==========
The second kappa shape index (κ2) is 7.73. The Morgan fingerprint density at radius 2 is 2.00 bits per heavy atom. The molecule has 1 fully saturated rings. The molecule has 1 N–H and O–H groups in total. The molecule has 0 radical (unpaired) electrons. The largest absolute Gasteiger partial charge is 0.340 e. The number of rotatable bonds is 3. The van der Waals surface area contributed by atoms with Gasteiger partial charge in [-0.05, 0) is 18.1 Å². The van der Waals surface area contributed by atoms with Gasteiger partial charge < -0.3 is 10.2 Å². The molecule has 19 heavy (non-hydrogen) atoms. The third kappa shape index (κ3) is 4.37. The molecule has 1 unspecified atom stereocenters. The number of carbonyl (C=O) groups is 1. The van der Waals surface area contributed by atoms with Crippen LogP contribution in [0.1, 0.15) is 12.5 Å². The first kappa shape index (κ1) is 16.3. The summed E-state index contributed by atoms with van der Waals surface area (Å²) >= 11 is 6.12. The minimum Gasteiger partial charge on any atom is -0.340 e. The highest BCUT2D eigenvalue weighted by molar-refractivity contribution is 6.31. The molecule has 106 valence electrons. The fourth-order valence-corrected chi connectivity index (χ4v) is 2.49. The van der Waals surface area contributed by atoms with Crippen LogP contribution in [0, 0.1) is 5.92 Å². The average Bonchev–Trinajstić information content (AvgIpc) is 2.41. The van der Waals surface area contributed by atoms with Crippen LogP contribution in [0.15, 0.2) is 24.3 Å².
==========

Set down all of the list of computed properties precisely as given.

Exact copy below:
The second kappa shape index (κ2) is 7.73. The Morgan fingerprint density at radius 2 is 2.00 bits per heavy atom. The molecule has 1 fully saturated rings. The molecule has 1 N–H and O–H groups in total. The molecule has 0 radical (unpaired) electrons. The largest absolute Gasteiger partial charge is 0.340 e. The number of rotatable bonds is 3. The van der Waals surface area contributed by atoms with Gasteiger partial charge in [-0.05, 0) is 18.1 Å². The van der Waals surface area contributed by atoms with Gasteiger partial charge < -0.3 is 10.2 Å². The molecule has 19 heavy (non-hydrogen) atoms. The third kappa shape index (κ3) is 4.37. The molecule has 1 unspecified atom stereocenters. The number of carbonyl (C=O) groups is 1. The van der Waals surface area contributed by atoms with Crippen LogP contribution in [0.1, 0.15) is 12.5 Å². The first kappa shape index (κ1) is 16.3. The summed E-state index contributed by atoms with van der Waals surface area (Å²) >= 11 is 6.12. The minimum Gasteiger partial charge on any atom is -0.340 e. The highest BCUT2D eigenvalue weighted by molar-refractivity contribution is 6.31. The molecule has 106 valence electrons. The fourth-order valence-corrected chi connectivity index (χ4v) is 2.49. The van der Waals surface area contributed by atoms with Crippen LogP contribution in [0, 0.1) is 5.92 Å². The average Bonchev–Trinajstić information content (AvgIpc) is 2.41. The van der Waals surface area contributed by atoms with Crippen LogP contribution in [0.15, 0.2) is 24.3 Å².